American Workers Deserve a RAISE: Lifting the Pay Cap for 8 Million Employees
Unions Cap Their Members'
- Setting a Wage Ceiling: Currently union contracts set
both a wage floor and a wage ceiling. Unionized employers may not
give productive workers pay raises outside the collectively
- Seniority-Based Pay: Unions usually demand that
employers reward workers for "time served" rather than "hard work."
No matter how good an employee does his job, he cannot earn higher
wages than what his union contract specifies.
- Holding Back American Productivity: This "seniority
ceiling" keeps union members from reaching their full potential,
since there is no incentive for outstanding performance nor ability
to move up the ladder.
The RAISE Act
Lifting the Ceiling: The RAISE Act (Rewarding
Achievement and Incentivizing Successful Employees) would allow
employers to pay individual workers more, but not less, than the
union contract specifies.
- Providing Incentives: The RAISE Act would provide
workers with the incentive to increase productivity. If passed, the
typical union member would increase his productivity and earn
between $2,600 and $4,300 more a year in performance-pay bonuses
and merit raises.
- Restoring Freedom in the Workplace: Current federal law
caps the wages of 8 million American workers. The RAISE Act would
restore the inherent American right to earn individual raises
through individual efforts to millions of union members.
- Merit-Based Pay Works: Economic research shows that the
average worker's earnings rise 6 to 10% when the pay is performance
based. This is an average figure--industrious and enterprising
workers will earn larger raises while lazy employees earn
- The Time for Change Is Now: With millions of American
families struggling to get ahead financially in the recession,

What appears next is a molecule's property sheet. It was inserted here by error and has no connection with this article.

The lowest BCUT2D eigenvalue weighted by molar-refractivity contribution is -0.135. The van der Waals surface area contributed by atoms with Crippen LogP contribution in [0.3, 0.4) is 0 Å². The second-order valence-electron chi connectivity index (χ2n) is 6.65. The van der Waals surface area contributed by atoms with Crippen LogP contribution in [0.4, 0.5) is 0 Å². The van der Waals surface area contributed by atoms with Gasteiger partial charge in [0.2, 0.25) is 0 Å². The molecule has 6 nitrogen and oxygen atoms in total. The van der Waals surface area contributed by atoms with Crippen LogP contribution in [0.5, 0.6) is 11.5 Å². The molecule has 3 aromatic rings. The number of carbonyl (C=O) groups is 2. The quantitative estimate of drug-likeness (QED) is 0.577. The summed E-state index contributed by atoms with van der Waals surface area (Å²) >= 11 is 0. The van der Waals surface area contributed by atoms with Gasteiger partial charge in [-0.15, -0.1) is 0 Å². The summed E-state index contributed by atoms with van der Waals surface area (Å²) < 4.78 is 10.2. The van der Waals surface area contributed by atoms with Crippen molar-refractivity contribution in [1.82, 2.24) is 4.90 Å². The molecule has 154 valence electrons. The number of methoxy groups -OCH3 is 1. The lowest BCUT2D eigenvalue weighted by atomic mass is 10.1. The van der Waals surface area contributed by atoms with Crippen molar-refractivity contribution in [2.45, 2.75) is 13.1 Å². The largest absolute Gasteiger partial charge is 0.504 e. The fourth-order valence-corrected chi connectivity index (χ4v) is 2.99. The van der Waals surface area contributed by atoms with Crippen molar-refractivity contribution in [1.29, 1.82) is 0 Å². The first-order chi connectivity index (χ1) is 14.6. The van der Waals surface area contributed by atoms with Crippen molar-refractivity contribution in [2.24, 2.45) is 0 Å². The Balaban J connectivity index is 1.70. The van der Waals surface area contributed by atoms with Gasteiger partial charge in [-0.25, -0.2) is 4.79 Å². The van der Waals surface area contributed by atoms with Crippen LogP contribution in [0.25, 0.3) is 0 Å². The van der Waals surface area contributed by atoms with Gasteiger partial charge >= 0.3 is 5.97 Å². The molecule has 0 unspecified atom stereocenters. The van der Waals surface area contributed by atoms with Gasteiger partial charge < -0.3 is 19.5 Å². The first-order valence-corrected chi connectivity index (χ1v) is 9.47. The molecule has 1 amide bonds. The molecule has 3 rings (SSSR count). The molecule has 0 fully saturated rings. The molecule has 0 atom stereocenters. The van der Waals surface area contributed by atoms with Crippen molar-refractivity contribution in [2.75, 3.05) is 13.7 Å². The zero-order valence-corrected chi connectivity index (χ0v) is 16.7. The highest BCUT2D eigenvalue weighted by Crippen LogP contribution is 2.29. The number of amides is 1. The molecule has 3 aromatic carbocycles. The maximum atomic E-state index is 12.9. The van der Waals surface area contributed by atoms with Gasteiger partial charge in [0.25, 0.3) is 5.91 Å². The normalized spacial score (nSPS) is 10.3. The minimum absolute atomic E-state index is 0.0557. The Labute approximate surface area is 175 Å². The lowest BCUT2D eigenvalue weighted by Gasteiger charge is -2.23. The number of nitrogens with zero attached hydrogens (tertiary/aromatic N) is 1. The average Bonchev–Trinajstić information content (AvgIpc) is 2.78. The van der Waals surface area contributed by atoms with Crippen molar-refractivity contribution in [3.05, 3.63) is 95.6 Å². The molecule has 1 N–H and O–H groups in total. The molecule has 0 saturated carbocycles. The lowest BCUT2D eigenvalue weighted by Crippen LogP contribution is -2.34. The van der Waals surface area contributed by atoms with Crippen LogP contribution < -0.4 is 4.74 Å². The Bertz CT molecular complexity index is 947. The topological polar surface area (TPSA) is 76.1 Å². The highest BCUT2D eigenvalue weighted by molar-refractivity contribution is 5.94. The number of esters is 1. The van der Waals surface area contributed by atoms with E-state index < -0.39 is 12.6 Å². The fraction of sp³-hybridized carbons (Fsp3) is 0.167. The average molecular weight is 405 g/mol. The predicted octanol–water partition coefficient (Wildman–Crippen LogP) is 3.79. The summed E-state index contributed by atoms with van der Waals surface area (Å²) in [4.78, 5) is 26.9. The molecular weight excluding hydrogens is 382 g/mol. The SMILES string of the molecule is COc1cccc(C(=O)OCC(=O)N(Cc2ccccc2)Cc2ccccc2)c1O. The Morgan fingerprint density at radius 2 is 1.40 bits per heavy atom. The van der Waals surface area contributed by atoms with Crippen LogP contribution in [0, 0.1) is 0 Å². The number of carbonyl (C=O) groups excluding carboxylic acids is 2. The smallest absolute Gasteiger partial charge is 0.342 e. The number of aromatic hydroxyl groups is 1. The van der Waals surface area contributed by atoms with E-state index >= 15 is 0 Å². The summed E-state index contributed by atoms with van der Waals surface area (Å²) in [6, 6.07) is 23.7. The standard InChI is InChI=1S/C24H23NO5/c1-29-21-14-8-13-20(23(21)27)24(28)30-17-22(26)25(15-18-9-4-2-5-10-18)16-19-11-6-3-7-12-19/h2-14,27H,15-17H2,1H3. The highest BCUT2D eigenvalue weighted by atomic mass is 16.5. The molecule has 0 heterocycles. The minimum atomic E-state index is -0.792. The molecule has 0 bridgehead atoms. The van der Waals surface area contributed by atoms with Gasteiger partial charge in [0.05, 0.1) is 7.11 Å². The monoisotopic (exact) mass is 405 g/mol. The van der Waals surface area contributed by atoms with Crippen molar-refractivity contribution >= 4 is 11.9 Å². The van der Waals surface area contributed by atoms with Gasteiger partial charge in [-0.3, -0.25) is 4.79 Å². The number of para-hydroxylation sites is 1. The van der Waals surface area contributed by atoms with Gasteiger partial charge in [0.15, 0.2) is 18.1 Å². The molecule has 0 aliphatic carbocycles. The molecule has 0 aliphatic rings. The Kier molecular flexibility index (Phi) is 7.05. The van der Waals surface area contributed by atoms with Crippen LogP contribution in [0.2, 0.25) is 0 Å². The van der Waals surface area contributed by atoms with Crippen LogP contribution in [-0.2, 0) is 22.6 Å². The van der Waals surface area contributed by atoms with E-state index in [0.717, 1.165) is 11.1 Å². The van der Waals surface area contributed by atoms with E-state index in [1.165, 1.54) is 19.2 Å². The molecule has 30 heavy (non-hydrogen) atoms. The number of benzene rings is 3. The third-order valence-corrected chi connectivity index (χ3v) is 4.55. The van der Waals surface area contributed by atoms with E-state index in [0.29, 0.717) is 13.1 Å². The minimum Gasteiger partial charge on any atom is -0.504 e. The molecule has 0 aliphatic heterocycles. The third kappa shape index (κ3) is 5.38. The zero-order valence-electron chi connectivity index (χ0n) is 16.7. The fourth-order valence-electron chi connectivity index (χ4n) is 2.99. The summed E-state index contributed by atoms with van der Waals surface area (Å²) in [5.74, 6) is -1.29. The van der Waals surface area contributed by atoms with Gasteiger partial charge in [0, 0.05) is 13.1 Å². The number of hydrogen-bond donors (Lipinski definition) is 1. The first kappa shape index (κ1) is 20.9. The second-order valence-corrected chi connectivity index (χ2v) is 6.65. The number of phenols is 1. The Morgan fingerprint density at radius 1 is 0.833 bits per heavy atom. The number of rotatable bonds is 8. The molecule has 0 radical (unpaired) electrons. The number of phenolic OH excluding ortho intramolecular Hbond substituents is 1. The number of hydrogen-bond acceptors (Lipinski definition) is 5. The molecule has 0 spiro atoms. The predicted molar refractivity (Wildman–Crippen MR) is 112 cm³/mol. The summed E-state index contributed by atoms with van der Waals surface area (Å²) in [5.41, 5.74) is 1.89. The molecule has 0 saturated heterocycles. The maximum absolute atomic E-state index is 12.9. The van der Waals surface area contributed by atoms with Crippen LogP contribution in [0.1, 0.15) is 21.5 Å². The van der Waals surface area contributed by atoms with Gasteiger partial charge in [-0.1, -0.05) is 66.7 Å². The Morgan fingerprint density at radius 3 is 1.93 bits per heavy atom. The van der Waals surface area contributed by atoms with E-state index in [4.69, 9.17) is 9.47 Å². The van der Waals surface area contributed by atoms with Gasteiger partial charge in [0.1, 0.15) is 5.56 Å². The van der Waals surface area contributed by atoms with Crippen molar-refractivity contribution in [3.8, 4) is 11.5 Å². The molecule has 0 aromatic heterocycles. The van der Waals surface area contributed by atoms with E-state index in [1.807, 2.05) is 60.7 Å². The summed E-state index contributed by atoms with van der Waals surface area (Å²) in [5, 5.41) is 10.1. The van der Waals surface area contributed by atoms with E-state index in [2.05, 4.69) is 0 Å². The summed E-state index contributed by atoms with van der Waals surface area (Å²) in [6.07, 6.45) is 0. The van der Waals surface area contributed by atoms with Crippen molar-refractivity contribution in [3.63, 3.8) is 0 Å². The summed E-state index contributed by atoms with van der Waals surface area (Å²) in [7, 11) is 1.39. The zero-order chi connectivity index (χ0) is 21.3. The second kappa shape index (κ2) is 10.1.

Congress should lift the ceiling on workers' pay immediately. This
is the right kind of stimulus that will add billions of dollars to
the economy and improve business earnings through increased
Why Would Anyone Oppose Higher
- Direct Dealing: Bonuses to hard-working employees have
been fought successfully by unions wishing to maintain control over
their members' income. It constitutes illegal "direct dealing,"
which collective bargaining law forbids.
- The RAISE Act Does Not Eliminate the Wage Floor: Unions
were originally established to protect workers from making too
little money, not too much. The RAISE Act would still allow union
contracts to set the minimum that workers can earn.
- Still Prevents Anti-Union Discrimination: Employers
could not selectively give raises to anti-union workers to
undermine the union, consistent with current federal law. Under the
RAISE Act, it would remain illegal to discriminate against workers
on the basis of union membership.
- President Obama Agrees: When criticizing AIG, President
Obama said: "We believe in the free market, we believe in
capitalism, we believe in people getting rich, but we believe in
people getting rich based on performance and what they add in terms
of value and the products and services they create."
To learn more about the RAISE Act, go to: http://blog.heritage.org/2009/06/04/american-workers-deserve-a-raise/